Have you ever had a retrospective where you didn’t define actions to be executed and checked up on in the next retrospective? I did.
I facilitated a retrospective using the Lean Coffee exercise. This helped to generate some good discussion, but in the end there was no action item. Is that a bad thing?
When the safety check returns a low result (e.g. lots of 2s and 3s) there are ways to react in a retrospective. But how can you deal with low safety in a team outside the retrospective, e.g. in stand-ups or estimation meetings?
The write a letter to yourself exercise is an exercise to create continuity between two personal retrospectives. You write a letter – addressed to yourself – where you summarise what you learned and decided in this personal retrospective.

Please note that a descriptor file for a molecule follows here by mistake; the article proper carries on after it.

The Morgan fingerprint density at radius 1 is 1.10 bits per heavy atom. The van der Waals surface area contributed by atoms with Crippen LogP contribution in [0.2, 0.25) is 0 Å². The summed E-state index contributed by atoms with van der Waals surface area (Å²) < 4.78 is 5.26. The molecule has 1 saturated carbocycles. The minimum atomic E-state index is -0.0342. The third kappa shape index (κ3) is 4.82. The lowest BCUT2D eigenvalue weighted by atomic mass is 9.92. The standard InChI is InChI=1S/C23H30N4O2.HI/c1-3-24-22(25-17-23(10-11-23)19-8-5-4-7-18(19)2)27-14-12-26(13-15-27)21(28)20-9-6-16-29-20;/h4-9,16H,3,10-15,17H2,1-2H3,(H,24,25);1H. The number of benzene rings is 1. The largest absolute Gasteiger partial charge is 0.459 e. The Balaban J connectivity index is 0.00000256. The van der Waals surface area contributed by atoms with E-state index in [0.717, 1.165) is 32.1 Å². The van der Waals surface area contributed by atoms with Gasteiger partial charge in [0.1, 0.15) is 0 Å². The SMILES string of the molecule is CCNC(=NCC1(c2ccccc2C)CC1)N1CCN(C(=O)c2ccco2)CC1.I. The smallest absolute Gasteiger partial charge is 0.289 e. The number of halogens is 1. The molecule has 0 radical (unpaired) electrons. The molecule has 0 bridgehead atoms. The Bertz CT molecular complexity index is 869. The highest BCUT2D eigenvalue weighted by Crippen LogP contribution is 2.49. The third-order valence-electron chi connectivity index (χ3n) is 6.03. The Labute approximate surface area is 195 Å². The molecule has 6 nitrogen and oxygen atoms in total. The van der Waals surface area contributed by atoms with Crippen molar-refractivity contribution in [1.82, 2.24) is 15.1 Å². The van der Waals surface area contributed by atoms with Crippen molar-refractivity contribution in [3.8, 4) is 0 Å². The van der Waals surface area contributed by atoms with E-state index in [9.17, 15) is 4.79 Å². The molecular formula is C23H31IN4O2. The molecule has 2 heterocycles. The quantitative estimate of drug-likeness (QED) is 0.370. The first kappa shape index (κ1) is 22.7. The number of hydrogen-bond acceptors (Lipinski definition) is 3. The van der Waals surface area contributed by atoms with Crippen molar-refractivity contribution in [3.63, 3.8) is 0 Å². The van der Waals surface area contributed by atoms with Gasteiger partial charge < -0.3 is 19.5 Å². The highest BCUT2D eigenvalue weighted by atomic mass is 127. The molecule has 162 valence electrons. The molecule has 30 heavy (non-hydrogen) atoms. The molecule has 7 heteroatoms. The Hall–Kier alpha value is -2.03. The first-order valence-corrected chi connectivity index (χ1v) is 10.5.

Then you put the letter in an envelope and close it. At the beginning of the next retrospective you open the envelope and read the letter. Thereby you can bridge two personal retrospectives together.
The ‘open thought paper’ is simple a place, where you can write down your thoughts during a personal retrospective.
I use it, to capture thoughts that otherwise are in danger to be forgotten. This is especially helpful during focused exercises like the timeline ( and ), where there will be thoughts coming up, you cannot process into the current context. Continue reading
Now I want to introduce the ‘colour the timeline’ exercise for you personal retrospective.
A timeline is a chronological overview over the period you are reflecting on. This has been filled with facts before. Now you analyse it deliberate by using colours to describe your feelings.